Microscope Prints (Collectibles)

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Obtaining microscope prints is a multiple-step process. Before you can begin you need to get your Sims' Logic skill to level 2 to take sample slides for the microscope. Then you can click on any plant, fossil or crystal and choose to collect a microscope sample onto a slide.

Analyze the sample in the microscope to get a print.
Once you have the sample, go to a microscope and analyze it. Each time you do this you have a chance of getting a microscope print. To get all 12 prints, you will need to take samples of lots of different types of plants, fossils and crystals.

Once you have these prints, you can hang them on the walls of your home. They come already framed, as can be seen in our sample photo above.

Image Name Value Rarity Description
Trace Remains.png Trace Remains §255 Uncommon Ever just know something in your bones? That's because the skeleton can act as an antennae, transmitting info to the brain. In this dinosaur fossil, we see the haunting conduits where bone instinct may have cried out. "Run! METEOR!" Dinosaurs had brains the size of peas. That's why they all died. Enjoy your painting.
The Drifter.png The Drifter §105 Common Never fall in love With a plankton. Flowing wherever the current takes them, they are total vagabonds. Here's one such plankton, dancing with groupies after a night playing electric guitar with the Bacteria Band. Fortunately this moment was captured in art. We'll never see him again.
Crystal Palace.png Crystal Palace §485 Rare At the crux of hard science and new age woo-woo lies the crystal. Here, we can see both the distinctive crystal geometry, revered by scientists for its electrical, optical and mechanical properties, and the glittery crystal sparkles, known for their harmonic love vibrations and aura cleansing magic.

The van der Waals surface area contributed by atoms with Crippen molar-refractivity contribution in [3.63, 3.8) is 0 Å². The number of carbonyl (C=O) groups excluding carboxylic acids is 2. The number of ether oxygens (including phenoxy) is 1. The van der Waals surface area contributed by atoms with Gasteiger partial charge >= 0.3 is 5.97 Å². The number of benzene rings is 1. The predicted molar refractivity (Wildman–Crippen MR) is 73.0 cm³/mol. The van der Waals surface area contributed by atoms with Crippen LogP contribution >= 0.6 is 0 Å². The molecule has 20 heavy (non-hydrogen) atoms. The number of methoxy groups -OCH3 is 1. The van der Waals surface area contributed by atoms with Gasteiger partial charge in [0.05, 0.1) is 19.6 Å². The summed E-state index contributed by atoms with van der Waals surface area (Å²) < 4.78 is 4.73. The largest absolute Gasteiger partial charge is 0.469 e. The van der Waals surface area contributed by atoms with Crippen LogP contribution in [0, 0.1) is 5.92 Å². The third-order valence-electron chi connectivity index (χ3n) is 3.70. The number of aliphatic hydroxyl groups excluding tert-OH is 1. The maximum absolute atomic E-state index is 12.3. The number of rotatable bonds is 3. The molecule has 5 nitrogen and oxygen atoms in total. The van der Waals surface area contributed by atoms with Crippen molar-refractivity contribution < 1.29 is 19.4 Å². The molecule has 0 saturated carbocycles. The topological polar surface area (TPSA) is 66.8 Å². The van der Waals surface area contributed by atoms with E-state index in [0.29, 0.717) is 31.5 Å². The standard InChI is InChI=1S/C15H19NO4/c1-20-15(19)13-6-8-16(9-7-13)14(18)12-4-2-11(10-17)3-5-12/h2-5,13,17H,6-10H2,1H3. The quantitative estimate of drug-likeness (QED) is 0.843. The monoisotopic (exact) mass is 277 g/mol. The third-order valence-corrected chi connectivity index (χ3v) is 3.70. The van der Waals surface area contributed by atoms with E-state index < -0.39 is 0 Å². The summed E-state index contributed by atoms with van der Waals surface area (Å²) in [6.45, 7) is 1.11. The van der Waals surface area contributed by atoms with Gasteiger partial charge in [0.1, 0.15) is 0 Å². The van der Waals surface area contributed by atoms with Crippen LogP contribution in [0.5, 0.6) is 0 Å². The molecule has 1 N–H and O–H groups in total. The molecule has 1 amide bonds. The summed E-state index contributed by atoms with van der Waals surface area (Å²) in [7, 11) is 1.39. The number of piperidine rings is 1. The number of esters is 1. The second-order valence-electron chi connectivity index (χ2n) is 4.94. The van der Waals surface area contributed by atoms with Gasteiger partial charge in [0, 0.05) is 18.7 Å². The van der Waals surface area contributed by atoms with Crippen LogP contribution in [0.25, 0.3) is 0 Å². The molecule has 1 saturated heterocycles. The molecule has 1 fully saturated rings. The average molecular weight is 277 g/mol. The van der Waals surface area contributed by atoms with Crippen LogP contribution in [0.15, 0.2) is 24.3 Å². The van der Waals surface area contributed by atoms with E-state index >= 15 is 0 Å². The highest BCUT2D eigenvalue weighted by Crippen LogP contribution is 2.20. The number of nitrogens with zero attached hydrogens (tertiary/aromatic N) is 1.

Blemish Blossom.png Blemish Blossom §220 Uncommon This artwork chronicles the awkward adolescent stage of plant cell development, where they are tormented by embarrassing acne. Absorbing enough rainwater can really help, and fortunately, a cell can just divide to create its own prom date.
Falling.png Falling §215 Uncommon Evoking all the colors of autumn, this mineral painting represents the diminished glow of youth, and the twilight years of life, when all hope is gone, and the path we have taken slides toward its eventual tear-filled end. Hang it in the breakfast nook or the baby's nursery!
Cell Block.png Cell Block §220 Uncommon Look at the precision fit of these bright cells. No wonder they're called the "building blocks Of life." In fact, the only difference between toy blocks and living cells is that organisms are not assembled by children. (Except for the platypus; that was built by a third grader named Frank.)
Snow Fight.png Snow Fight §110 Common They say each snowflake is unique. Up close, these snow crystals, secure in their individual flakiness, appear to be gathering around one deformed snow pyramid, who they will shortly beat up for being TOO different. As this painting reveals, snow is not as gentle as it seems.
Leaf Meat.png Leaf Meat §445 Rare Isn't it strange how zooming in on a fossilized leaf actually makes it 100k similar to a piece Of steak? Are plants and animals more alike than they seem? Do leaves also feel love and fear? What does this say about veganism? Should we eat anything at all? Art raises some serious questions.
Psychedelic Rock.png Psychedelic Rock §110 Common If there's one thing we've learned through microscopic explorations into the mineral world it's this: Rocks Sure are trippy! Here we have Dunite, magnified fifty zillion percent and captured in bright tempera. Hang it in a college dorm room!
Party in Pink.png Party in Pink §115 Common Magnification reveals interesting facts about microorganisms, such as their preference for bubble gum pink décor and festive streamers hung in their living rooms, all year round. If life on earth were a giant party, microorganisms were the first to arrive, and as this painting reveals. they may be the last to leave!
Hooplankton.png Hooplankton §100 Common This compelling artwork captures the plankton hula hoop performance team mid-rehearsal, for a number that will sink into obscurity when,en route to a gig, the entire team is eaten by a turtle.
Rhapsody in Blue.png Rhapsody in Blue §95 Common Don't have a green thumb? No problem. Enjoy plants at the cellular level, where they're actually blue--and in art form where they require no water, sunlight or "Please don't leave me!" pep talks.